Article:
Perpetual Heat

What makes Randy Johnson the most feared Pitcher in baseball?

On his way to the field to throw practice pitches, Randy Johnson has to duck his head along the length of the tunnel that leads from the visiting team clubhouse to the dugout. Architects apparently didn't anticipate 6-foot-10 ballplayers when the park was built in 1914. The fans are waiting for him by the low bullpen wall -- uncharacteristically respectful -- and he pauses for 10 minutes to sign autographs before he walks out to the warning track beyond right field to go through his day's workout.

Johnson's workweek is a five-day ritual. On the day after he pitches, he does weight training for his legs, already thinking about the next lineup he'll face. On day two, he works his arms and plays some "long toss," throwing the ball easy. On day three, he does an upper body workout and throws on the side, working on the mechanics of his pitching.

"When you don't have the proper mechanics, you're putting strain on yourself, whether it's your back or your knees or your shoulder," he says.

Pointing the gun: Radar consistently clocks Johnson?s pitches at nearly 100 miles per hour.
Paolo Vescia
Pointing the gun: Radar consistently clocks Johnson?s pitches at nearly 100 miles per hour.
Release point: One pitching coach says that Johnson?s long arms make his pitches seem even faster than they are.
Paolo Vescia
Release point: One pitching coach says that Johnson?s long arms make his pitches seem even faster than they are.

He watches film of himself to make sure he is throwing with maximum efficiency, which for him means a three-quarter-high sidearm less stressful on the shoulder.

"Putting your arm over your head and jerking it down violently every fifth day is not what the Good Lord intended for us to do with our arms," says Showalter.

And because Johnson's proportions are so much larger, there's even more stress on the superstructure. In 1996, his back gave out from the torque and he had to have disk surgery.

On day four, "I start mentally preparing myself," Johnson says.

It's also the day he starts getting testy. He picks up the newspaper to see how hitters are doing. He studies charts showing how he fared with each batter the last time he faced that team. He memorizes the index cards prepared for him by pitching coach Mark Connor that present a strategy, batter by batter, written in shorthand.

"This is how you get them out," Johnson says as he points to the notations on such a card. Pitch by pitch, he narrates, "Two-seam fastballs down, fastballs in and out, sliders down."

On day five, game day, Johnson works himself into an altered state he calls "my own little world." Even his family stays away from him.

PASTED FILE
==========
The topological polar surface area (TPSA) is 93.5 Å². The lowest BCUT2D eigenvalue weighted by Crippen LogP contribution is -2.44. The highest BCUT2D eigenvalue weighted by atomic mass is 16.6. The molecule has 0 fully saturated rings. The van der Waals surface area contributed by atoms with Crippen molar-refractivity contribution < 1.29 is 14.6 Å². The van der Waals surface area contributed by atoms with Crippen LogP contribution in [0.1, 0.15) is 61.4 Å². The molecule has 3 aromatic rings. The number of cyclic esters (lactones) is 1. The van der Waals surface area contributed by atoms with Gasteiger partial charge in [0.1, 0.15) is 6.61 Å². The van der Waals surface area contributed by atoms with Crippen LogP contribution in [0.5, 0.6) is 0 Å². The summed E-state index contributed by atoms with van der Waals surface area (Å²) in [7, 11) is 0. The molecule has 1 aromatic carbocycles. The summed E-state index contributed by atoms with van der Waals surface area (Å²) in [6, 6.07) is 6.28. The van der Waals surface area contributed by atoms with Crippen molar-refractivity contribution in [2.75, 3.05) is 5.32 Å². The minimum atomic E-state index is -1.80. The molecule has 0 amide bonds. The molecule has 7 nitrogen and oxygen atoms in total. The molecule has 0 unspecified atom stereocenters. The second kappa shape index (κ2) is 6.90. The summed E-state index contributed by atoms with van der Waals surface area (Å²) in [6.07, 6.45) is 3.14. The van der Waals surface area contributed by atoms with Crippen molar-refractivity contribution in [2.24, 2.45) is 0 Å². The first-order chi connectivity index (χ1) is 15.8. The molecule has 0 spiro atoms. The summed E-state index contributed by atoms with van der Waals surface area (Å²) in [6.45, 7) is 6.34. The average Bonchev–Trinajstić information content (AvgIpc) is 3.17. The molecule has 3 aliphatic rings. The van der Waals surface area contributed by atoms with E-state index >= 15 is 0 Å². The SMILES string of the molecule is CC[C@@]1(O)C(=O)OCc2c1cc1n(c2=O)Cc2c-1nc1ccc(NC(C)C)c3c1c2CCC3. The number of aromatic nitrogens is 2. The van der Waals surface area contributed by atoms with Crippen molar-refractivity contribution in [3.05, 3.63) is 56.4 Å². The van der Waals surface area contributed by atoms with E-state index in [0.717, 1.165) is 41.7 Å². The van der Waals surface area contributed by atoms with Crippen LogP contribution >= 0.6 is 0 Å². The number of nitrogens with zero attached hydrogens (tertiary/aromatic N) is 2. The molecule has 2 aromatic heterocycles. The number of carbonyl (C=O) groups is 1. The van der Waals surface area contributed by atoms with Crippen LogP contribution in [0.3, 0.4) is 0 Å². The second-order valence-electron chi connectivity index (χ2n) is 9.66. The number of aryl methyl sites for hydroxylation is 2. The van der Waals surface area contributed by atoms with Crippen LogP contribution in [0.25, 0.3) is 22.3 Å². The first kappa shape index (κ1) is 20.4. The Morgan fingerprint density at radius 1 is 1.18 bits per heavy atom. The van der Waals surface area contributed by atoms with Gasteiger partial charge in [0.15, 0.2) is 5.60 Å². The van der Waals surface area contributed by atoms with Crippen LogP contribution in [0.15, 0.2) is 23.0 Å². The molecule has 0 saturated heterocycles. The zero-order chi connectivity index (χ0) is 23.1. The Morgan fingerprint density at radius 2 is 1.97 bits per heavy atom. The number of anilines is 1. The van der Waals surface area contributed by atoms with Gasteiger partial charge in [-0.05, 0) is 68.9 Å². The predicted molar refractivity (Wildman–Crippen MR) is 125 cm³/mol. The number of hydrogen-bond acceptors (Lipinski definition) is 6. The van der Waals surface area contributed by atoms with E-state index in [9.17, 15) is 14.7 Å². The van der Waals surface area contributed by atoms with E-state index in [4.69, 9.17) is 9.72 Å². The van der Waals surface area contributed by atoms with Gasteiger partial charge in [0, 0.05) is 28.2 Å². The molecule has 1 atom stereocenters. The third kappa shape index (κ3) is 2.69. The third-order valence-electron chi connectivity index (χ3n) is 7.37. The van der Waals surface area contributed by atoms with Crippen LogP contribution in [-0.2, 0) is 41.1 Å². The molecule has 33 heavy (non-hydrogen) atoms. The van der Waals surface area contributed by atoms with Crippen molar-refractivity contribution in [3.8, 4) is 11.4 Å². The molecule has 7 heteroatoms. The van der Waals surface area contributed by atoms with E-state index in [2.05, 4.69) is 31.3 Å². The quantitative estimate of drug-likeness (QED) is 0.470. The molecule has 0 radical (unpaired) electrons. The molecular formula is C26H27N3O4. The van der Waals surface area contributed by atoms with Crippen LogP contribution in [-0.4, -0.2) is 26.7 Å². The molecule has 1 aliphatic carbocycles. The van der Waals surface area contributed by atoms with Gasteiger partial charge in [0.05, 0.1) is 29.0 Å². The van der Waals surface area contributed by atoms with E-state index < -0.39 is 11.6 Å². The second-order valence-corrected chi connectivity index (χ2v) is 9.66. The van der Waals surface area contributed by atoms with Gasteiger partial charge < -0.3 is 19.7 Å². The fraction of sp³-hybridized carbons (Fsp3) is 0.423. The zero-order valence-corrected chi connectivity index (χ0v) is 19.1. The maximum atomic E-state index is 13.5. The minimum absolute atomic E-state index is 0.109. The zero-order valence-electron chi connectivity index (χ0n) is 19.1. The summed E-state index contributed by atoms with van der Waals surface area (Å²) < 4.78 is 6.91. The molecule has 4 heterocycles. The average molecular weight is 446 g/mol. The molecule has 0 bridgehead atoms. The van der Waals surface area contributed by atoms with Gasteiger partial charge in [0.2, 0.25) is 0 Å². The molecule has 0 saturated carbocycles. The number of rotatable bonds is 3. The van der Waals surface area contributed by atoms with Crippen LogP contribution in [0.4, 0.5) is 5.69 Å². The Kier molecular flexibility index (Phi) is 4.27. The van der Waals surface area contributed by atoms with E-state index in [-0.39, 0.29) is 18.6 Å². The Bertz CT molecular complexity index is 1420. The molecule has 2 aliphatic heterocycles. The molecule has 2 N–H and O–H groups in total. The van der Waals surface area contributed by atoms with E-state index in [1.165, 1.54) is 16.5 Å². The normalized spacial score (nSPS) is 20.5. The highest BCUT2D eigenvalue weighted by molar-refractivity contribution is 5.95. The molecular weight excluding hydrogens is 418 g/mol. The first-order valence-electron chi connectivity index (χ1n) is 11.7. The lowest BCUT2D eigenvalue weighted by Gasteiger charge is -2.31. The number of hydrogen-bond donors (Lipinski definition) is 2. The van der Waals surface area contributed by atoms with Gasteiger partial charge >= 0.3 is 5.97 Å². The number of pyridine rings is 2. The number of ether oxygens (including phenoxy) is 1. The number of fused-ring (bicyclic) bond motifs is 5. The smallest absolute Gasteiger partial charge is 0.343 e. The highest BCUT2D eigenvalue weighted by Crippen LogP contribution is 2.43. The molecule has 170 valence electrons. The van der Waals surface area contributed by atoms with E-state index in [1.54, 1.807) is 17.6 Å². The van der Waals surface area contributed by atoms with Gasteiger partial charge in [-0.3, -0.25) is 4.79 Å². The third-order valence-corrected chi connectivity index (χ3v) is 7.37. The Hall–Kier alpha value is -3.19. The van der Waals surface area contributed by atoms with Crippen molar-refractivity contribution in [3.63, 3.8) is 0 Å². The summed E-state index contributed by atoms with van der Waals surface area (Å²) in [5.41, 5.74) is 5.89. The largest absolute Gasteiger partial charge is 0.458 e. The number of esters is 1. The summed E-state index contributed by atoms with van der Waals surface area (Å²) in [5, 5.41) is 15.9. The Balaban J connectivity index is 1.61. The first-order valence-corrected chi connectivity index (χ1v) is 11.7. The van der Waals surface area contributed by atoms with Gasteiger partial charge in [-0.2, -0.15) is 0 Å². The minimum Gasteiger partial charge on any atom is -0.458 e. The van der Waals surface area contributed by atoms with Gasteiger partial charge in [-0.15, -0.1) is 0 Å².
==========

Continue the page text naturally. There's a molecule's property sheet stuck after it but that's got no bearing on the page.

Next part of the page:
"That's the day I let him sleep in," says Lisa Johnson. "I don't send the kids down the hallway to wake him."

He gets up, eats a ritual breakfast of pancakes and eggs and drives the kids to school. After lunch, he bangs on his drum set.

Earlier this spring, a neighbor in Paradise Valley saw Johnson in his backyard on game day and wished him luck over the fence.

"He literally growled at me," the neighbor says.

Johnson gets to the ballpark two and a half hours before game time and no one goes near him except for the catchers and the pitching coach, who still need to discuss strategy. He sets his jacket on his chair in a certain way, lays out his towels in a certain way and listens to head-banger music while studying his cue cards and imagining himself throwing the pitches to the batters in question.

Johnson meditates and uses the kinds of visualization techniques practiced by martial artists, though he has not studied martial arts beyond the moves his father taught him as a kid. Yet he talks about being a "warrior" when asked -- and he is frequently asked -- about his intimidating presence.

"Your demeanor out there, your body language can have a great effect on the opposition," he says. "If you show a lot of confidence, a warrior-type mentality out there, usually he's either going to step up and challenge that or not. And if he doesn't, then maybe you like to think you've got the upper hand."

Even the start of the game is ritualized.

"I come walking in from the dugout," Johnson says in an otherworldly voice. "My wife and kids are usually up in the stands. I tip my hat to them if they're there. At game time, I take the mound for my warm-up pitches. Step off the mound before the first batter comes. I always say a little prayer behind the mound. And then I prepare for battle. From that point on, I have tunnel vision."

When he slips out of the tunnel, he uses meditation techniques to get back. It's not uncommon with the bases loaded and a 3-2 count to see Johnson step off the mound a moment to regain his focus, then step back and fire a 98-mile-an-hour heater for the third strike.

Three hours later, he emerges from the shower to deliver the standard "We just play them one game at a time" homily before the TV cameras in the clubhouse. His back hurts, his arm hurts, his head hurts.

He finds his way home and unwinds watching SportsCenter on TV and doesn't talk about the game with his wife until the next day, when the five-day ritual starts all over again.

Game days on the road for Johnson only differ in where he wakes up and where he goes to bed, and in the absence of the green leather recliner next to his home-clubhouse locker. In Chicago before his game, he moved through the locker room like a wraith, his face already set in the sharp edges of his game face. Other players parted before him.The day before, Johnson had let on that he feels stressed facing hitters who have hit well against him. He mentioned Cubs players Sammy Sosa, Mark Grace and especially Glenallen Hill.

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